Commodities | Jul 14 2020
Strong production rebound expected for diversified miners; E&P companies with strong fundamentals to lead the way; shifting dynamics led by the impending scrap imports ban in China
-A preview of the fourth-quarter results for metals, plus some stocks to consider
-Reporting season preview for Australian Exploration & Production companies
-China to ban scrap imports from 2021
By Angelique Thakur
June Quarter Preview for Metals
The Goldman Sachs commodities team is bullish on copper, aluminium and gold and recently upgraded 2021 price forecasts for the three commodities.
However, the team highlights a stronger Australian dollar will offset the gains from higher prices. Accordingly, earnings estimates for its mining universe have been lowered by about an average of -6% for 2020-21.
Irrespectively, the analysts maintain their belief the sector remains undervalued. From a multi-year perspective, Goldman Sachs favours copper, iron ore, met coal and zircon; all led by favourable demand-supply dynamics.
For the June quarter, Goldman Sachs expects diversified miners like BHP Group ((BHP)), Rio Tinto ((RIO)) and South32 ((S32)) to see a strong production rebound after a softer first quarter led by seasonal factors.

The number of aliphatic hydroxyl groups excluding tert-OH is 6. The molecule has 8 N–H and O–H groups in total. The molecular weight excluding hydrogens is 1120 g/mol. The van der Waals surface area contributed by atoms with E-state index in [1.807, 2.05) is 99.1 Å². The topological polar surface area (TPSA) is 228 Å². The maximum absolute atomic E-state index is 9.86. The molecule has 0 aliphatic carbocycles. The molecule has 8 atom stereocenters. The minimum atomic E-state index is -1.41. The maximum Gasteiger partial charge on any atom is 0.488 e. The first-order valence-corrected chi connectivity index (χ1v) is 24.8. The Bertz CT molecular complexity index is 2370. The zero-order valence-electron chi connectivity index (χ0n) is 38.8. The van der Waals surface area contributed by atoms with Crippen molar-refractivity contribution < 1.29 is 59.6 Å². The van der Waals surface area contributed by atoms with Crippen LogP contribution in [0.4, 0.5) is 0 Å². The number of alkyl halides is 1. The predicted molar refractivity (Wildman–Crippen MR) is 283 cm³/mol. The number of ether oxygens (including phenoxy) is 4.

BHP Group’s FY21 guidance, expected to be released with the June quarter results, could be less than expected due to the continued impact of covid-19.
Fortescue Metals Group ((FMG)), OZ Minerals ((OZL)), Iluka Resources ((ILU)) and Champion Iron ((CIA)) are equally expected to have enjoyed a strong quarter driven by a combination of better production, less costs and rebounding sales.
JP Morgan also anticipates upside for OZ Minerals with the South American supply disruption continuing to act as a tailwind.
However, noting Iluka Resources had withdrawn its guidance, JP Morgan expects lower production with higher costs for the quarter.
JP Morgan agrees with Goldman Sachs for Alumina Ltd, noting the alumina/aluminium markets will take time to recover but differs on Whitehaven Coal, expecting the company to meet its guidance.
Among the large-caps, Goldman Sachs prefers BHP Group, Iluka Resources, South32 and Alumina Ltd.
BHP Group is preferred over Rio Tinto due to the former’s more attractive commodity mix coupled with better growth expectations and attractive margins.
Rio Tinto is downgraded to Neutral while Sandfire Resources ((SFR)) is demoted to Sell by Goldman Sachs.
In the mid-caps, New Hope Corp ((NHC)), Champion Iron and Coronado Global Resources are rated Buy by Goldman Sachs.
Companies with strong fundamentals to lead the way
Brent spot prices have increased quite a lot since April 2020 and while the forward curve still remains in contango (where the spot price is lower than the forward price), JP Morgan points out the spread between the longer-dated contracts and spot contracts has narrowed.
However, the broker highlights while higher short-term prices are beneficial for Australian producers, a stronger currency will offset the gains (similar to the miners above).
Investors would do well to take a broad-based sector exposure, suggests JP Morgan, which would help them gain leverage to a recovery in oil prices while keeping them safe from individual company risks.
Going forward, JP Morgan analysts expect the Brent oil price to rise to US$45/bbl in 2021 from the current US$42/bbl.
This translates to an increase in 2021 forecast earnings by 16% in 2021, 8% above current market consensus.